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ORAU History - 1981

In July 1981, Oak Ridge Associated Universities (ORAU) Executive Director Philip L. Johnson left the organization. Dr. William E. Felling was named acting executive director in September 1981.

A Mother Jones magazine article (Sept./Oct., 1981, pp. 31-37, 44) charged that a primary objective of the research hospital, operated by ORAU until 1974, was to conduct experiments for the National Aeronautics and Space Administration on the effects of high-level radiation. The article alleged that patients were used in these experiments without their informed consent and without proper treatment. In response, the House Science and Technology Subcommittee held a hearing on September 23, 1981, to investigate the accusations. Congressman Albert Gore, Jr., who chaired the hearing, stated the testimony that day “essentially refuted” the charges made in the article.

Donald Petty (left) was TAT’s 5,000th graduate of industrial skills training. A number of DOE, Department of Labor, TAT advisory committee (including A.H. Kelly, right), and labor representatives attended a special ceremony on May 7, 1981.

The Department of Labor named ORAU’s Training and Technology (TAT) program as one of the top 25 training programs in the nation, and TAT was also recognized as one of the model programs for training migrant and seasonal farm workers.

On Oct. 1, 1981, the Comparative Animal Research Laboratory (CARL) became the newest division of ORAU. The activities at CARL in the effects and metabolism of toxic compounds related to energy production reinforced the special interests of ORAU. During that same year, after 20 years under a government-supported contract, ORAU’'s marmoset program became a project headed by the laboratory director at CARL, who reported directly to ORAU's executive office.

Fiscal year 1981 (October 1980 to September 1981) was the last year that ORAU operated the American Museum of Science and Energy for the U.S. Department of Energy (DOE). After 31 years of managing the museum, ORAU management decided that the organization’s resources could best be applied in other areas.

The Institute for Energy Analysis (IEA) completed its global carbon dioxide emission model. The model focused on energy supply and demand by region and yielded projects to the year 2050.

IEA’s studies of the effect of energy technologies on human health continued to produce results, including studies of the time distribution of leukemia mortality among the atomic bomb survivors of Hiroshima and Nagasaki and the link between prenatal diagnostic X rays and childhood cancer.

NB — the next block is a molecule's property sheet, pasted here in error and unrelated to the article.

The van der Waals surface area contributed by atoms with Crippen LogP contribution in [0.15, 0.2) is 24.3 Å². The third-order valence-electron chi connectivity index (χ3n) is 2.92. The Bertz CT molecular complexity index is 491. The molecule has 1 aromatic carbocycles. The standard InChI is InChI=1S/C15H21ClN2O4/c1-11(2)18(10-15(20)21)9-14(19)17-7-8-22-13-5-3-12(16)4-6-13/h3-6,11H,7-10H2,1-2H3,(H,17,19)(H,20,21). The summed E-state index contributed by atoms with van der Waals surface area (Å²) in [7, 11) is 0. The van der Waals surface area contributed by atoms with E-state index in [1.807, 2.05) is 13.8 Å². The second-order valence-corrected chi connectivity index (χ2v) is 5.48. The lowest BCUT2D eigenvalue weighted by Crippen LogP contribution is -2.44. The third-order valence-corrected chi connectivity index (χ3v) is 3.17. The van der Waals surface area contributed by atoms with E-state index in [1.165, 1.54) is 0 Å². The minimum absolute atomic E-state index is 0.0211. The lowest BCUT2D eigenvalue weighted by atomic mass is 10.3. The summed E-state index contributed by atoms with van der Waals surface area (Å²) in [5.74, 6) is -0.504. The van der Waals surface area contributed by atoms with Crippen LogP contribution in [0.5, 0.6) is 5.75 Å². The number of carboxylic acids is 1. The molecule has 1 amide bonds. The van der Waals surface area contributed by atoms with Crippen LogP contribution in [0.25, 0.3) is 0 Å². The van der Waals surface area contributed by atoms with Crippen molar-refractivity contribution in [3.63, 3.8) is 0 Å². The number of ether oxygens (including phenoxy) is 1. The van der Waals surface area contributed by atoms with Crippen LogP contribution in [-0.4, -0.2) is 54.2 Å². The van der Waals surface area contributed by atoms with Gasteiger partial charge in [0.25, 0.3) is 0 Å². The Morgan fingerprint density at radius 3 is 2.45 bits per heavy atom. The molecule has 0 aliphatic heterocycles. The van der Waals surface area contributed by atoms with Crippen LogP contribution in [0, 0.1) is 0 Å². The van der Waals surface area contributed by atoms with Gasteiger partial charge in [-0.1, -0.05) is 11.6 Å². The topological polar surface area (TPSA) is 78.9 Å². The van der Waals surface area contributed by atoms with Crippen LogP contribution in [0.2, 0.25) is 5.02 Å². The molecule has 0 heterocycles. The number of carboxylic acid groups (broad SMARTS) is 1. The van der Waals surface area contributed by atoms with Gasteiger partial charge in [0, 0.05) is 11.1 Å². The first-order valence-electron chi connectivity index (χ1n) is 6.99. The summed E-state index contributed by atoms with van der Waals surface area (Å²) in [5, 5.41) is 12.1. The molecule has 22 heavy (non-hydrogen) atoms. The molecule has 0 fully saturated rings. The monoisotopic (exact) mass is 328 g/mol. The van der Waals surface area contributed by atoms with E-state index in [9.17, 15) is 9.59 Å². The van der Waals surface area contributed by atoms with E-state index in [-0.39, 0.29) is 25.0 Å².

In 1981, IEA Director Alvin Weinberg received the Fermi Award for his “exceptional and outstanding achievement in the development, use, and control of atomic energy.”

In 1981, letter agreements for the Radiation Emergency Assistance Center/Training Site (REAC/TS) to assist private companies in radiation training were increased by eight to a total of 48. REAC/TS also accepted in February 1981 a request of the World Health Organization to provide assistance and collaborative services to all the countries of the Americas.

In the Epidemiology Program (now referred to as Occupational Exposure and Worker Health Programs), the development of a roster of 3,200 DOE employees exposed to radiation greater than or equal to the then-current limit of five rem per year was completed. It aided the program’s investigation into the possible health effects of occupational radiation exposure.

Two of the Manpower, Education, Research, and Training Division’s (MERT's) programs made direct contributions to the development of fusion energy. University Programs (now referred to as the Science Education and Workforce Development Programs) began administering a new Magnetic Fusion Energy Technology Fellowship program, and University Programs turned to the Labor and Policy Studies group for the evaluation of manpower requirements that gauge such things as how many graduates in what fields would be needed in fusion energy development programs, both then and in the future.

The Radiological Site Assessment Program (now referred to as Environmental Assessments and Health Physics) was established in October 1980 at the request of the U.S. Nuclear Regulatory Commission and DOE.

A second new program, the Minority Institution Research Travel Program, was started to fund travel for minority institution faculty and graduate students to government labs, research institutions, industrial organizations, and other institutions to plan energy-related research.